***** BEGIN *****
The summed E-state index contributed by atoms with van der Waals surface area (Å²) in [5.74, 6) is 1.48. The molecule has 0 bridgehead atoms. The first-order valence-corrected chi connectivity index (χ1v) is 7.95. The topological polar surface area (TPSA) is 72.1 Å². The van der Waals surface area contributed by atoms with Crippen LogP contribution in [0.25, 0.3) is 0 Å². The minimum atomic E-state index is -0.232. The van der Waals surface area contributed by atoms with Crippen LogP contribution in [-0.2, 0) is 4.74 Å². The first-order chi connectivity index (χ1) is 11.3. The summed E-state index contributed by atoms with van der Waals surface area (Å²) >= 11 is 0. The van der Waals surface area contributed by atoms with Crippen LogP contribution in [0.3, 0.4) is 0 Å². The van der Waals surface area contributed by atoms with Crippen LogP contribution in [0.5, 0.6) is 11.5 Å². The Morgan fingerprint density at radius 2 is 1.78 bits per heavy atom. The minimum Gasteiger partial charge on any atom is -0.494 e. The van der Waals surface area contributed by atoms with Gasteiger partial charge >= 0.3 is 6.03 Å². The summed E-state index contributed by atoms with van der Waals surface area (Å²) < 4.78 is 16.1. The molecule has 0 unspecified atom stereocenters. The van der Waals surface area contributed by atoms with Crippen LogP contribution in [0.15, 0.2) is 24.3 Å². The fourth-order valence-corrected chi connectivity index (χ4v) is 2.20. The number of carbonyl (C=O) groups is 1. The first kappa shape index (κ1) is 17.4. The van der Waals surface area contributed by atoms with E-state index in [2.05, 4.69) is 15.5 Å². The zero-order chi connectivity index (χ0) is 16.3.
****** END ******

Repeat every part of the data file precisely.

The summed E-state index contributed by atoms with van der Waals surface area (Å²) in [5.74, 6) is 1.48. The molecule has 0 bridgehead atoms. The first-order valence-corrected chi connectivity index (χ1v) is 7.95. The topological polar surface area (TPSA) is 72.1 Å². The van der Waals surface area contributed by atoms with Crippen LogP contribution in [0.25, 0.3) is 0 Å². The minimum atomic E-state index is -0.232. The van der Waals surface area contributed by atoms with Crippen LogP contribution in [-0.2, 0) is 4.74 Å². The first-order chi connectivity index (χ1) is 11.3. The summed E-state index contributed by atoms with van der Waals surface area (Å²) >= 11 is 0. The van der Waals surface area contributed by atoms with Crippen LogP contribution in [0.3, 0.4) is 0 Å². The van der Waals surface area contributed by atoms with Crippen LogP contribution in [0.5, 0.6) is 11.5 Å². The Morgan fingerprint density at radius 2 is 1.78 bits per heavy atom. The minimum Gasteiger partial charge on any atom is -0.494 e. The van der Waals surface area contributed by atoms with Gasteiger partial charge >= 0.3 is 6.03 Å². The summed E-state index contributed by atoms with van der Waals surface area (Å²) < 4.78 is 16.1. The molecule has 0 unspecified atom stereocenters. The van der Waals surface area contributed by atoms with Crippen LogP contribution in [0.15, 0.2) is 24.3 Å². The fourth-order valence-corrected chi connectivity index (χ4v) is 2.20. The number of carbonyl (C=O) groups is 1. The first kappa shape index (κ1) is 17.4. The van der Waals surface area contributed by atoms with E-state index in [2.05, 4.69) is 15.5 Å². The zero-order chi connectivity index (χ0) is 16.3.